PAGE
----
By Chor-Ching Fan and David Trout

DHS Introduces New Cybersecurity Readiness Evaluation Factor (CRF Scoring)

In a recent development that could significantly impact small and medium-sized businesses (SMBs) with federal contracts, the Department of Homeland Security (DHS) is shifting gears away from the anticipated adoption of the Cybersecurity Maturity Model Certification (CMMC). Instead, they are introducing an approach called the “Cybersecurity Readiness Evaluation Factor” (CRF) to assess contractors’ cybersecurity posture.

Many in the industry had been expecting DHS to align with the CMMC framework, but the agency has unveiled its distinctive evaluation method. The CRF, based on a questionnaire-driven model, aims to evaluate a vendor’s cybersecurity readiness pre-award for contracts. This shift indicates a departure from the third-party assessment-centric approach of CMMC toward a more streamlined assessment based on National Institute of Standards and Technology (NIST) controls related to safeguarding Controlled Unclassified Information (CUI).

Understanding the CRF Evaluation Process

DHS will utilize a scoring calculus from the responses to a standardized secure assessment questionnaire. The questionnaire will enable DHS to consider how well an offeror is prepared to protect CUI on nonfederal information systems by assessing its implementation of the NIST security requirements in compliance with HSAR 3052.204-72 Safeguarding of Controlled Unclassified Information clause.1 

The assessment includes a distribution of basic, derived, and enhanced security requirements from each of the 14 security requirement families. The assessment items for the basic and derived questions are from NIST SP 800-171r2, and the enhanced questions are drawn from NIST SP 800-172 security functions.2

Contractors will be graded on their cyber readiness, ranging from “high likelihood of cyber readiness” to “likelihood of cyber readiness” to “low likelihood of cyber readiness.” 

Impact on Contract Awards

The cybersecurity rating attained by a company could influence their bid success. The CRF will play a pivotal role in best value tradeoff award decisions for applicable solicitations, emphasizing the importance of meeting cybersecurity expectations. Depending on a contractor’s CRF rating, they may be required to submit a Plan of Action and Milestones (POA&M) post award, if their assessment result does not meet DHS expectations of cybersecurity compliance readiness for the contract.

Departure from CMMC and Emphasis on Agility

Unlike the CMMC’s requirement for third-party assessments, DHS aims to implement the CRF swiftly without extensive rulemaking. This agile approach contrasts with the DoD’s ongoing rulemaking process for CMMC, allowing DHS to proactively evaluate cybersecurity standards ahead of contract awards. DHS Chief Information Security Officer, Kenneth Bible emphasized in the November announcement that CMMC was not workable for the DHS industrial base which includes many SMBs. The cost and time investments for a third-party assessment model were too prohibitive.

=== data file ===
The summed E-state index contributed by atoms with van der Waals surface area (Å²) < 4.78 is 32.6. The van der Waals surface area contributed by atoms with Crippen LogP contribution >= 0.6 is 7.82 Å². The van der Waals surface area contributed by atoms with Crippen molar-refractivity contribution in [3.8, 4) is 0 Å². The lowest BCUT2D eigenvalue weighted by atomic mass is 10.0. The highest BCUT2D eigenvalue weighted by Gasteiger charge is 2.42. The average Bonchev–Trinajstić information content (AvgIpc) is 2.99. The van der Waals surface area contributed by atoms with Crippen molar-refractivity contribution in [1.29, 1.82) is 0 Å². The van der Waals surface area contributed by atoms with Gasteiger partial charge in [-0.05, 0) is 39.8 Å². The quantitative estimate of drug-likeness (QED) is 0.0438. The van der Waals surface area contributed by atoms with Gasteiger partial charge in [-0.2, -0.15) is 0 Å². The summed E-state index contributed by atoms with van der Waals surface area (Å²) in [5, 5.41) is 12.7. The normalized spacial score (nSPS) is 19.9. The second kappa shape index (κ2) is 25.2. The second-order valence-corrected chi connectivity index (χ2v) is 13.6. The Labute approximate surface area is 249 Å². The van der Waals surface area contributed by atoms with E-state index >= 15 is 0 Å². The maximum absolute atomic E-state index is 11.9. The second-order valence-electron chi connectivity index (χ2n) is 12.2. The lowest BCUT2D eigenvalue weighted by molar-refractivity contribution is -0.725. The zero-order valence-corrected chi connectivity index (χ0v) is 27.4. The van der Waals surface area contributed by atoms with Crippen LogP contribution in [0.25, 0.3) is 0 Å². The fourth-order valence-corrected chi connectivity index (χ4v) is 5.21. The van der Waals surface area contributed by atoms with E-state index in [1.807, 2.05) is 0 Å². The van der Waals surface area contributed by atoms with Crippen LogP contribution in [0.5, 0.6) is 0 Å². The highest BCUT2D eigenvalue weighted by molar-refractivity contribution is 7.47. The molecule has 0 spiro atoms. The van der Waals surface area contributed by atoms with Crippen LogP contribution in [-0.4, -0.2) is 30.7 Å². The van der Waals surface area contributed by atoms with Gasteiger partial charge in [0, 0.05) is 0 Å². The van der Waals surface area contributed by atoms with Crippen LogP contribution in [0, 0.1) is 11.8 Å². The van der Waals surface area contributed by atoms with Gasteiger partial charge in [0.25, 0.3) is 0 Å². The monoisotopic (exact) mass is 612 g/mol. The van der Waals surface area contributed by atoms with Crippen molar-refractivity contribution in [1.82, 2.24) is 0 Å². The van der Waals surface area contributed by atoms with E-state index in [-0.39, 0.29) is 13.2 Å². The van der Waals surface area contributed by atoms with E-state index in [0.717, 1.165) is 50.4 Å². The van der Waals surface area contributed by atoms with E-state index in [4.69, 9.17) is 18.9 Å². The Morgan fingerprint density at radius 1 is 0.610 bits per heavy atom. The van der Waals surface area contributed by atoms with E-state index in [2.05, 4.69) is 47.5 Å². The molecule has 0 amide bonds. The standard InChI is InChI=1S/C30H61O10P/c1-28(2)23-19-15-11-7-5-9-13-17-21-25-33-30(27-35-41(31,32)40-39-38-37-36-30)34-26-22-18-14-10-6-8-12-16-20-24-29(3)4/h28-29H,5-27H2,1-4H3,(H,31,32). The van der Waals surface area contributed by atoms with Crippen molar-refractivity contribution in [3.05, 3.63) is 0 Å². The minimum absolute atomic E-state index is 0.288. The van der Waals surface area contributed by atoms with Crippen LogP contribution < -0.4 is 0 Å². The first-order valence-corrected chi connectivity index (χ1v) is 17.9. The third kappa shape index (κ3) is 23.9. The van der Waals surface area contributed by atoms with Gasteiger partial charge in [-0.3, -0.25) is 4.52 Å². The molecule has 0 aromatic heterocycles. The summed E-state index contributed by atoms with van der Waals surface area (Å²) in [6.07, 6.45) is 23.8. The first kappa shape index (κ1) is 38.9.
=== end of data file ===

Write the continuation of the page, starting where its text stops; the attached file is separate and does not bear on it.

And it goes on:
Next Steps for Contractors 

In essence, DHS’ decision to move away from CMMC in favor of the CRF signifies a strategic pivot towards a more tailored, questionnaire-driven approach for assessing cybersecurity readiness among federal contractors. This transition underscores the importance of staying updated on evolving cybersecurity standards and aligning business practices accordingly.

As DHS continues to refine and implement the CRF scoring assessment, contractors, especially SMBs, should closely monitor updates and proactively adapt their cybersecurity measures to align with the evolving evaluation criteria.

This shift emphasizes the government’s commitment to raising cybersecurity standards across the industry base while offering a more flexible and potentially less resource-intensive approach for SMBs navigating federal contracts.

Rizkly: Your Partner for DHS CRF Evaluation Success 

As DHS transitions away from CMMC towards a questionnaire-based evaluation approach, leveraging Rizkly’s tailored GCaaS solution empowers SMB contractors to streamline compliance efforts. Rizkly was designed with SMBs in mind. Our commitment to simplifying compliance efforts and costs aligns seamlessly with the government’s objective of elevating cybersecurity standards across industries while offering a flexible and resource-efficient pathway for SMBs navigating federal contracts. Rizkly offers a service that combines a CRF compliance readiness software together with certified NIST cybersecurity experts to answer your questions and help you prepare for CRF scoring and assessment.   Rizkly is focused on helping SMBs effectively and efficiently achieve CRF compliance success so you can focus on what you do best—running your business.  Contact us to learn more. 


1Attachment 1 Cybersecurity Readiness Factor Notice November 2023.pdf